That’s a great recipe for overnight oats, I fiddled for a while with the slowcooker versions out there but they turned the oats ways too mushy for my liking. Setting up these tonight for my sugar free breakfast…
    Hugs from Nicole

    • Thanks, Nicole. I’m sorry to hear that you know the feeling for someone so close. I’m glad you’re eating well though. These are easier than the slow cooker and perfect for this time of year.

  11. So sorry Amanda. I am fresh from the funeral of a friend’s husband so I can relate. Hard to make sense of the world for a while. At the funeral they read the verse from Corinthians that begins, “Love is patient, love is kind…” But it was the ending of that verse that struck me so forcefully, “Love never fails.” I’ve been thinking a lot about that because love really does go on. And I’ve found huge solace in this.

    The overnight oats are such a fabulous thing. I’ve been making them using kefir and maple syrup or honey. I’m on a probiotics kick following my surgery. I was wondering about trying steel cut oats – I think I’ll do that next and I’ll let you know how I fare…

    Sending love <3

    • I’m sorry for your loss too. Sounds like you’ve been through the ringer a bit this month. That is a beautiful interpretation of that line. Thank you for that. Oh I like the idea of adding kefir. I hope you have a speedy recovery. Steel cut oats are great. I like them the best and they’re the least processed so you get the most benefits. The ratio on that is 1 cup oats to three cups boiling water. Let it cook for 20 mins and you’ll love them! So great to hear from you. Be well. xo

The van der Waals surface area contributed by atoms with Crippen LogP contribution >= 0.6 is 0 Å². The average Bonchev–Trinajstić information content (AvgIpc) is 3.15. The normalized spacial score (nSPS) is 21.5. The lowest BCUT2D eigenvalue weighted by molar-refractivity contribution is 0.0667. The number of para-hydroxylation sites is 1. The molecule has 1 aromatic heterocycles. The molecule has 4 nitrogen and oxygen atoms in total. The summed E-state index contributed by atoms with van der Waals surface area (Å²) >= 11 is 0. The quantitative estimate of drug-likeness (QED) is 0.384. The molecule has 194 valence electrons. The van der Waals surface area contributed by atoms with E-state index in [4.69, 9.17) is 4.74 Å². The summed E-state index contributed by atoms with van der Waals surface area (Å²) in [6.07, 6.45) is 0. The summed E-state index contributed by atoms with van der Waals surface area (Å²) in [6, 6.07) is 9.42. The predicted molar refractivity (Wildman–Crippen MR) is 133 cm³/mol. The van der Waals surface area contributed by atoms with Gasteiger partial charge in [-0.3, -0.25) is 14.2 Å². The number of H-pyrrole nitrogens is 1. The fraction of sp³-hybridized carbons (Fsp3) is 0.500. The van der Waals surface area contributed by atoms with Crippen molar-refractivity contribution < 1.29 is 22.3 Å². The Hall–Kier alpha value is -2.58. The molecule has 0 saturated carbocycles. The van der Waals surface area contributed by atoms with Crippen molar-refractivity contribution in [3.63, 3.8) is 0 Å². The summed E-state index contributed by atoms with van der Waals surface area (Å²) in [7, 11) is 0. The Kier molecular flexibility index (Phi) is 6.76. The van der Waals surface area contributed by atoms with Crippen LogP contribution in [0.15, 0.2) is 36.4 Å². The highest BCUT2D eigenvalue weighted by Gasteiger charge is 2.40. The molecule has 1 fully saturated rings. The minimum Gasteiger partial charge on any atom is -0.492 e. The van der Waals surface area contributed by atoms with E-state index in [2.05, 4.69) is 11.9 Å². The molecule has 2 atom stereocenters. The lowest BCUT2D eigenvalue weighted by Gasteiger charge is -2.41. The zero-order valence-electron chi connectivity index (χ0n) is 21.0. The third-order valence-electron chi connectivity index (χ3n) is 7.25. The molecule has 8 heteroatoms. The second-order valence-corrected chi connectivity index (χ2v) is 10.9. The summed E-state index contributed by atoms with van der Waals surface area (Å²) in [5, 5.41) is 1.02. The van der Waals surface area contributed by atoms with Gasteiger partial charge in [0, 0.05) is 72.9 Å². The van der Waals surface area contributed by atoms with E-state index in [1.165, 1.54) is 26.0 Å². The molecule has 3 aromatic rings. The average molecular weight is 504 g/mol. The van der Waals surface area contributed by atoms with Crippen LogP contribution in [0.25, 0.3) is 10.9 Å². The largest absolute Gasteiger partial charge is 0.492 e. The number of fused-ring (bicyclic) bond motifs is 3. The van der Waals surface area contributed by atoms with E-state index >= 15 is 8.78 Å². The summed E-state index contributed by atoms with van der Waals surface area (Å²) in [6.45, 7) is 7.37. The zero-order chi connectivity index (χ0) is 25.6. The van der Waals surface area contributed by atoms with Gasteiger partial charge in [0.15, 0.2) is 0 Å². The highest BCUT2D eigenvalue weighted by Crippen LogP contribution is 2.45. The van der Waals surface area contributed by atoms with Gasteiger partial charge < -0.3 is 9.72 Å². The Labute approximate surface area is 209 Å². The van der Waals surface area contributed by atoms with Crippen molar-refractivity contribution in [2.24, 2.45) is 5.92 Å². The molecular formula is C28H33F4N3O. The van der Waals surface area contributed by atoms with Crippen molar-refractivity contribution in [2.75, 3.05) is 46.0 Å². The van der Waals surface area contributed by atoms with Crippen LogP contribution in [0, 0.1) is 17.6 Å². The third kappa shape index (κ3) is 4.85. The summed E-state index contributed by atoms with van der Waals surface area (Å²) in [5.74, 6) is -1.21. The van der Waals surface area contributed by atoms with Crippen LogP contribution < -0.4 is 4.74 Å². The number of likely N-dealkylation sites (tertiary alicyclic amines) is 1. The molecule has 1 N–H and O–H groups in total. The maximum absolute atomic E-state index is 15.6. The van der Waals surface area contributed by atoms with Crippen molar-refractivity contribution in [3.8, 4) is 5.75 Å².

12. Amanda, I am just catching up now on posts I missed and am so sorry I didn’t see this one earlier. My heart is heavy thinking about your loss…we really have no idea what life will bring. Hopefully it’s good, but sometimes it’s not and we just do not have control. My best friend died quite young and she was the picture of health, which scared me and motivated me. I’m so glad you had time to gather with your friend’s family and be together. It’s those moments that matter most. Warm hugs to you xx

    • Thank you so much, Hannah. Yeah we are slowly coming to terms with it. I think it has made our resolve for life stronger and for me at least, it’s made me push harder for what I want because you only get one shot at this life. It’s hard to watch my husband go to text his friend during a mets game and out the phone down but it has opened his eyes and he never would have realized that he had high cholesterol if ask if this hadn’t happened. He’s learning that the quality of calories matters, not just fullness. It’s been a cool journey despite our heavy hearts. I’m sorry you learned the lesson too with your friend. Thanks so much for reading and your generous kind words, always. Xo